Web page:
Bar dancing is a form of erotic dancing where women dance in liquor bars fully clothed to Bollywood music. Bar dancing as a sector grew in the Indian state of Maharashtra starting in the mid-1980s and by 2006 when it was banned, easily employed about 75,000 dancers and 800,000 men and women in related employment. The sector was regulated by an elaborate labyrinth of licensing regimes relating to food, liquor, and public entertainment, as well as by the public nuisance provisions of the Bombay Police Act 1951 and Section 294 of the Indian Penal Code 1860 relating to obscenity. A conservative provincial government took over and banned bar dancing in 2005 in bars other than those located in hotels with three stars or above. The justification was the negative externalities that such behaviour produced as well as the offence that bar dancing caused to the dignity of women. Bar owners challenged the ban and the Mumbai High Court in 2006 overturned the ban upholding the right to livelihood of bar dancers.
The court demonstrated a keen awareness of the gender bias operative in the state’s ban, was not convinced that bar dancing was against the public interest and held that women could not be effectively penalized for men’s insatiable sexual needs or the public consequences of liquor consumption. It reminded the state that many of the bar dancers were widowed, deserted or divorced and tried to earn a decent living for themselves and their families. Even if some were exploited, the state could not prevent others from pursuing a livelihood of their choice, even if involuntary at times. The court also challenged the state’s notion that bar dancers stay poor rather than engage in unpalatable work. Thus, judges asked why an illiterate but otherwise beautiful girl should be prohibited from earning well through dancing rather than be condemned to a life of menial jobs?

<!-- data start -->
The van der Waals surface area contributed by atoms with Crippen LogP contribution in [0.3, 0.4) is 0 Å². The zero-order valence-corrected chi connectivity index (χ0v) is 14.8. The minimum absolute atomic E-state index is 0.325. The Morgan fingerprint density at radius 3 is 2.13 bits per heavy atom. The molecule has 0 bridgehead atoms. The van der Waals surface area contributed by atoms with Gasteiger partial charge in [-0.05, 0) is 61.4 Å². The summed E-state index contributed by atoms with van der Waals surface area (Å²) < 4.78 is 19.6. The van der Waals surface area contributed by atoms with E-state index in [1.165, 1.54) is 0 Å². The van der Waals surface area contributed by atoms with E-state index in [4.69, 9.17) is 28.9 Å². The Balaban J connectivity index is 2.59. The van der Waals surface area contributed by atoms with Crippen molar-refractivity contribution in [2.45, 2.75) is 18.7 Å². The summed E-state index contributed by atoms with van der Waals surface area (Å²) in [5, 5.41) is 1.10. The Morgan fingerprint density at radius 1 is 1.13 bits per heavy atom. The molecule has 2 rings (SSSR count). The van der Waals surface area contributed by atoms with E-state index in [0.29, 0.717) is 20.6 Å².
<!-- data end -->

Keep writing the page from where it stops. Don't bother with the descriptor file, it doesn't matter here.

The case was appealed in the Supreme Court. The Supreme Court agreed with the Mumbai High Court and struck down the ban as unconstitutional. The state of Maharashtra then passed the Maharashtra Prohibition of Obscene Dance in Hotels, Restaurants and Bar Rooms and Protection of Dignity of Women (working therein) Act, 2016 imposing a range of restrictions on dancing in bars. This was challenged by the bar owners and the Supreme Court in January 2019 struck down various provisions of the Act that it deemed unreasonable and unconstitutional. However, it upheld the broader regulatory framework for the issue of licenses to dance bars; these licenses need to be reissued by the provincial government, which has made every effort to ban bar dancing through licensing law. The project will study the impact of this long-running litigation on the lives of bar dancers and the circumstances under which this sector will now re-emerge with protections to bar dancers as workers.